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ACID’s Series of Influential Women in Design – Charlotte Raffo of The Monkey Puzzle Tree

ACID member Charlotte Raffo, founder and owner of The Monkey Puzzle Tree, works closely with artists from Northern England to create luxury, innovative, and unique wallpapers, wall-coverings, and fabrics which transcend trend and allow textiles to enhance your home with eccentricity and bold creative force. Charlotte believes in creating a fair and ethical business model, staying local and sustainable, where artists are generously remunerated and full credit is given to their outstanding artistic contributions. Charlotte also believes in keeping the industrial Norths’ rich textile heritage alive by using the same mills which have been used for generations, helping to protect vital, skilled jobs.

Charlotte talks to ACID about her thoughts on how women are represented in the design sector and beyond.

Charlotte Raffo, founder of The Monkey Puzzle Tree

1. What is your role in the design industry? i.e., business or job role?

I am the founder and director of The Monkey Puzzle Tree, which is a multi-award winning business that collaborates with artists to create luxury wallpapers and fabrics with a twist and a conscience.

2. Can you name any three women who inspire you, and why? Past or present

My inspirational women would be Pauline Black OBE, singer with Ska band The Selecter, Hedy Lamarr, actress and inventor, and Delia Derbyshire, the pioneer of early electronic music.

All of these women have had interesting twists to their careers which has led to unexpected creative and scientific output.

Pauline Black is the singer with Ska band The Selecter. Initially working as a radiographer, she was a founding member and the singer of the Ska band The Selecter and is an inspirational performer and campaigner for racial equality. Now in her late 60’s she is still performing. 

Delia Derbyshire studied maths and music at Cambridge University which was an achievement for a working-class woman in the 1950’s. She went on to create ground-breaking work at the BBC radiophonic workshop in the 60’s, famously working on the Doctor Who theme and creating the foundations for much modern electronic music.

Hedy Lamarr was a glamorous film star during Hollywood’s golden ages, and at the height of her film career in the midst of a world war, she invented signal hopping, the basis for all modern wireless communications.

‘All Tomorrow’s Future’ by Alexis Snell

3. Tell us one thing which people may not know about you? Personally, or design associated.

Something people wouldn’t know about me is that other than an A-level, I don’t have any formal design qualifications. My degree is actually in Colour and Polymer Chemistry, but I’ve had an intense love of textiles and design since childhood. I think it can be helpful to take an unconventional route to bring fresh ideas and new ways of thinking to a discipline.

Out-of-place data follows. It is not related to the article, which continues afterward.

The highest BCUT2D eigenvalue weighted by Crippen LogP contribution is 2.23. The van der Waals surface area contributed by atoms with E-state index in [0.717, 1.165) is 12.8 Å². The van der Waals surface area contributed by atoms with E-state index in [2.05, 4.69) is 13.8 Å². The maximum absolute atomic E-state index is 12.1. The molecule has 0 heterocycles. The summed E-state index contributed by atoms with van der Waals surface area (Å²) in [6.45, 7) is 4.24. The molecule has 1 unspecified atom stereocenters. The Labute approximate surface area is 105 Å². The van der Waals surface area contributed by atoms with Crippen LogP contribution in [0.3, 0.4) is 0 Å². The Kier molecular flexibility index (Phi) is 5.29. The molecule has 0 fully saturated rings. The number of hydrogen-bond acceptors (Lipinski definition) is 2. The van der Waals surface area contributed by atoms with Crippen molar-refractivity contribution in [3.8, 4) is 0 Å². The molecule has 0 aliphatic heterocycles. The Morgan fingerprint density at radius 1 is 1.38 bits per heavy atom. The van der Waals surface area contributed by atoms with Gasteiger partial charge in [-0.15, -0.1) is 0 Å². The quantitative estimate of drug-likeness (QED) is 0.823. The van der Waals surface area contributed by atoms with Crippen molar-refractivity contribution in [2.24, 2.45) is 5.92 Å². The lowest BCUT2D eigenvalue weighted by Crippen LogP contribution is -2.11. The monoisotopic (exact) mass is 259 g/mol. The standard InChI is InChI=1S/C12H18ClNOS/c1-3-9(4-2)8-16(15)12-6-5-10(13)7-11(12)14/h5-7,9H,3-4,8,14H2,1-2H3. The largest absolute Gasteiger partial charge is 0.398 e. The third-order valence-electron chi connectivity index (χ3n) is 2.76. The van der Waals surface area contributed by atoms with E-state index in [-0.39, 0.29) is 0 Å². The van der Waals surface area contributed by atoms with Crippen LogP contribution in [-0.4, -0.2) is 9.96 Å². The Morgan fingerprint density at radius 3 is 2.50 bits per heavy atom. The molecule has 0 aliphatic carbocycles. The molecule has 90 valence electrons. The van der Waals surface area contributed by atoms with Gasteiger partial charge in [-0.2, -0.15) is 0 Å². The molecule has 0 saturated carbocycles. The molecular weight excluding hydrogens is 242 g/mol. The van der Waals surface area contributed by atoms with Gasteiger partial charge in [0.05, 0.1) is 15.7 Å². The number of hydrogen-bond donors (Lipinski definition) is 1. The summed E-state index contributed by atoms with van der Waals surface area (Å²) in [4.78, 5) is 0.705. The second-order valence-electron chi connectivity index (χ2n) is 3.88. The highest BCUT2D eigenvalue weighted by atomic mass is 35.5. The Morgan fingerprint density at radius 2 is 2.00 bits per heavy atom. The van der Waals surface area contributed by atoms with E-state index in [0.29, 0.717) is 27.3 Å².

4. Do you feel there are challenges for women in the design industry? Do you have any personal stories to share?

Overall, I think the design industry is relatively female friendly, certainly in comparison to my time studying chemistry in the late 90’s and also as one of very few women in manufacturing in the early 00’s. However, I think there are still issues with business and management and in older organisations which are part of The Establishment.

Many larger organisations are headed up by men who may be blind to their own bias – and even more so in terms of diversity. There have been a few events I have been part of where I feel more effort should have been made to have a diverse panel (and I have made this point). The business world is very male dominated. It’s easy to feel stereotyped as a female with a creative business, that it’s somehow a less serious proposition than a business started by a male entrepreneur, or to feel that it’s necessary to behave like a man to be successful. Personally, I insist on running my business on my own terms and not conforming to anyone else’s ideas of running a business.

5. There tends to be a large rise of women in design, which is brilliant, but less women seem to hold higher positions in larger businesses. What do you think the design industry could do to redress this imbalance?

I would say that visibility of women in higher positions in business as well as on panels, judging awards etc is critical to redress the balance. I think diversity in prominent positions is really important. Even if you can’t see someone like yourself, if everyone is different from each other at least you can see a range of people in that position, which is less threatening than if there is only one archetype. I think this applies for gender, diversity, class, and background.

‘Blues Fantasia’ by Josephine McYebuah

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